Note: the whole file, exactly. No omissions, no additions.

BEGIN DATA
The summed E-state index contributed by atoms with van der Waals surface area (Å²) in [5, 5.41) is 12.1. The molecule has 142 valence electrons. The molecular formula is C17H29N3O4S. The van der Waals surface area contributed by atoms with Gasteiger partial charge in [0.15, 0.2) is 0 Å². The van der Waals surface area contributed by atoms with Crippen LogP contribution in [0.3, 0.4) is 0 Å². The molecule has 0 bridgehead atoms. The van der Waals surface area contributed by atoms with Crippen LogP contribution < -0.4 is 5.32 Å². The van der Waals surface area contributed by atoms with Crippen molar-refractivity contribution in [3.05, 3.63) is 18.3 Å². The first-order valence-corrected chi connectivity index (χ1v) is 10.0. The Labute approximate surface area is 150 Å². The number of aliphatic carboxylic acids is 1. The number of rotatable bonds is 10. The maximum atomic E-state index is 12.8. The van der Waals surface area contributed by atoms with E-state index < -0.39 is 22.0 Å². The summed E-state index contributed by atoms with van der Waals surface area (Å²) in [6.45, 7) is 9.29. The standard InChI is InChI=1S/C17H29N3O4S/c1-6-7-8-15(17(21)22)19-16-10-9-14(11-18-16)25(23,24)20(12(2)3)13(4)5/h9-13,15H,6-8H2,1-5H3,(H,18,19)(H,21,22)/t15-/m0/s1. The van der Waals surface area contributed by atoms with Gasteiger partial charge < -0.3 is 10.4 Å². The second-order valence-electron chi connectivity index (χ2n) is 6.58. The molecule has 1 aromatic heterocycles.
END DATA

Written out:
The summed E-state index contributed by atoms with van der Waals surface area (Å²) in [5, 5.41) is 12.1. The molecule has 142 valence electrons. The molecular formula is C17H29N3O4S. The van der Waals surface area contributed by atoms with Gasteiger partial charge in [0.15, 0.2) is 0 Å². The van der Waals surface area contributed by atoms with Crippen LogP contribution in [0.3, 0.4) is 0 Å². The molecule has 0 bridgehead atoms. The van der Waals surface area contributed by atoms with Crippen LogP contribution < -0.4 is 5.32 Å². The van der Waals surface area contributed by atoms with Crippen molar-refractivity contribution in [3.05, 3.63) is 18.3 Å². The first-order valence-corrected chi connectivity index (χ1v) is 10.0. The Labute approximate surface area is 150 Å². The number of aliphatic carboxylic acids is 1. The number of rotatable bonds is 10. The maximum atomic E-state index is 12.8. The van der Waals surface area contributed by atoms with E-state index < -0.39 is 22.0 Å². The summed E-state index contributed by atoms with van der Waals surface area (Å²) in [6.45, 7) is 9.29. The standard InChI is InChI=1S/C17H29N3O4S/c1-6-7-8-15(17(21)22)19-16-10-9-14(11-18-16)25(23,24)20(12(2)3)13(4)5/h9-13,15H,6-8H2,1-5H3,(H,18,19)(H,21,22)/t15-/m0/s1. The van der Waals surface area contributed by atoms with Gasteiger partial charge < -0.3 is 10.4 Å². The second-order valence-electron chi connectivity index (χ2n) is 6.58. The molecule has 1 aromatic heterocycles.